DeCODE’s model stands in sharp contrast to that of the U.S. and most countries in Europe, where only those who show clear signs of infection have been tested for the coronavirus. “If you don’t have symptoms, you don’t need a test,” Vice President Mike Pence said in a press conference on Sunday. Similar advice comes from the Centers for Disease Control and Prevention, whose website notes, “[N]ot everyone needs to be tested. Most people have mild illness and are able to recover at home.”

Stefánsson, 70, who was a professor of neurology at Harvard University before returning to his homeland to launch his company in 1996, rejects that strategy. He believes it leaves governments unable to understand how to control the spread of the coronavirus, since they have too little data to track its origins.

Until they do random testing, he says, “they do not have the faintest idea of how and why it is spreading in the society,” he says. “It is as simple as that.”

Stefánsson says that when Iceland began testing people in February, it expected to find infections among those who had returned from skiing trips to the Alps during the winter vacation, because an outbreak was then beginning in Italy and France’s Alpine region. Indeed, public health authorities did find infected vacationers. But Iceland also found a cluster of infections among people who had returned from England, as well as one from the U.S.—each of which presented with a separate mutation of the coronavirus. “As of yesterday, we have sequences for about 380 viruses,” Stefánsson says. The company plans to release the data on those mutations in the form of public databases this week.

Amid the fraught debate over self-quarantining, Iceland has remained curiously calm. It has no lockdown laws in place, simply urging people to remain at home if possible. Elementary schools remain open.

Rather than stress self-distancing above all, the focus has been on testing. “All countries should listen to the World Health Organization and follow the example of Iceland when it comes to the mantra ‘Test, test, test,’” former Prime Minister David Gunnlaugsson wrote in Britain’s The Spectator on Tuesday. He called the country’s testing strategy “virtually unparalleled anywhere in the world.”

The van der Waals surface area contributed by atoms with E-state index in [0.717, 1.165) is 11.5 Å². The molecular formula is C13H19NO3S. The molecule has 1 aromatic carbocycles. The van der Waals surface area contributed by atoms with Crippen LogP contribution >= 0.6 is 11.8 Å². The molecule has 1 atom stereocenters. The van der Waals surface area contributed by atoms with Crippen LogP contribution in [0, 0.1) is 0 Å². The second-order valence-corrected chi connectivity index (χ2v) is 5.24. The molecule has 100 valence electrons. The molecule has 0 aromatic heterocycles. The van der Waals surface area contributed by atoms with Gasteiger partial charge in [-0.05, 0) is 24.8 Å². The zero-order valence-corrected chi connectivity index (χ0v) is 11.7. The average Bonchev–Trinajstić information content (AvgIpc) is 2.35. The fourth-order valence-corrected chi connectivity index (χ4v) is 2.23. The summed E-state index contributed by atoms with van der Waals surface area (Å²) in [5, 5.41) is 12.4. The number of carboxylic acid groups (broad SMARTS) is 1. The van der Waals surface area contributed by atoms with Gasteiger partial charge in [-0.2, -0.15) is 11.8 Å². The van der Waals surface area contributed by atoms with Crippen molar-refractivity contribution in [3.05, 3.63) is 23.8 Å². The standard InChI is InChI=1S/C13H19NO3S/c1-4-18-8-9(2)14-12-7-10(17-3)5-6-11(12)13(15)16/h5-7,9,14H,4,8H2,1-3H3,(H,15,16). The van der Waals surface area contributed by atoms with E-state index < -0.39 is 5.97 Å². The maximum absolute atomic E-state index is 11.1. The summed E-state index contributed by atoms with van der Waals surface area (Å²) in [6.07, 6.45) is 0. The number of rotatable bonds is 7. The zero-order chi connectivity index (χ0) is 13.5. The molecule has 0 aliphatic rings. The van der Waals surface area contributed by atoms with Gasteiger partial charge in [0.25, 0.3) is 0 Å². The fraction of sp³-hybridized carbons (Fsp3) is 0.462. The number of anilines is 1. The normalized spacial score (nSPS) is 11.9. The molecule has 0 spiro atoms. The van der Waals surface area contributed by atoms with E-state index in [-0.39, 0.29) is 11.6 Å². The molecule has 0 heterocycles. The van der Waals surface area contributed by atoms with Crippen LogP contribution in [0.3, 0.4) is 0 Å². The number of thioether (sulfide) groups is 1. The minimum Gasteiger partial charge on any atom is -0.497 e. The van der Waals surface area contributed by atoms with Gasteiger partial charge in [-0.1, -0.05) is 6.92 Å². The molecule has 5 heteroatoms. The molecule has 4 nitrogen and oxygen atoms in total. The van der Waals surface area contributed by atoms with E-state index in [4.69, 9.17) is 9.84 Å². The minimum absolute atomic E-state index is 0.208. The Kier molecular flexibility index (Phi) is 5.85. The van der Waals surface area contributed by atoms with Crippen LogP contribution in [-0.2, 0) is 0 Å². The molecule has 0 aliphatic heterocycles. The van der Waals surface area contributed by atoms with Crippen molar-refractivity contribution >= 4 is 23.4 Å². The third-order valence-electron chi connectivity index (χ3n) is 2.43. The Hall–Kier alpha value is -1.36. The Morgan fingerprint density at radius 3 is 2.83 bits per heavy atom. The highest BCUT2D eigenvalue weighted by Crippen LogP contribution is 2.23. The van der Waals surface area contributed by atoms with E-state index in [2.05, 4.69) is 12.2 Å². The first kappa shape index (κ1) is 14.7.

Of course, Iceland’s minuscule population makes it far easier to test there than in most other countries—including even South Korea, where the swift control of the coronavirus among its 50 million people is credited in large part to the government’s aggressive testing and quarantine strategy. In an email, Iceland’s Health Ministry tells Fortune the country has tested a far higher proportion of its population than South Korea has, “yielding valuable insights into the behavior of the virus.”

DeCODE—and Iceland in general—is in an exceedingly rare position in its ability to analyze its findings on the coronavirus, and perhaps detect what makes some people more susceptible to infection and illness. That could be hugely valuable for scientists as they race to develop treatments and vaccines, and try to stave off any future coronavirus outbreak.

Since launching 24 years ago, deCODE has mapped the DNA of more than half the population of Iceland, “and we can infer data from the other half,” Stefánsson says. “We are in a reasonably good position to begin to explore if the susceptibility to the infection is in part genetically dictated,” he says. As scientists compare the DNA in deCODE’s data banks with the results of Iceland’s random coronavirus testing, the possibilities might begin to emerge.

“We are working on that, trying to generate a set of overlapping data,” Stefánsson says. “I don’t think there is another place where there is data like this.”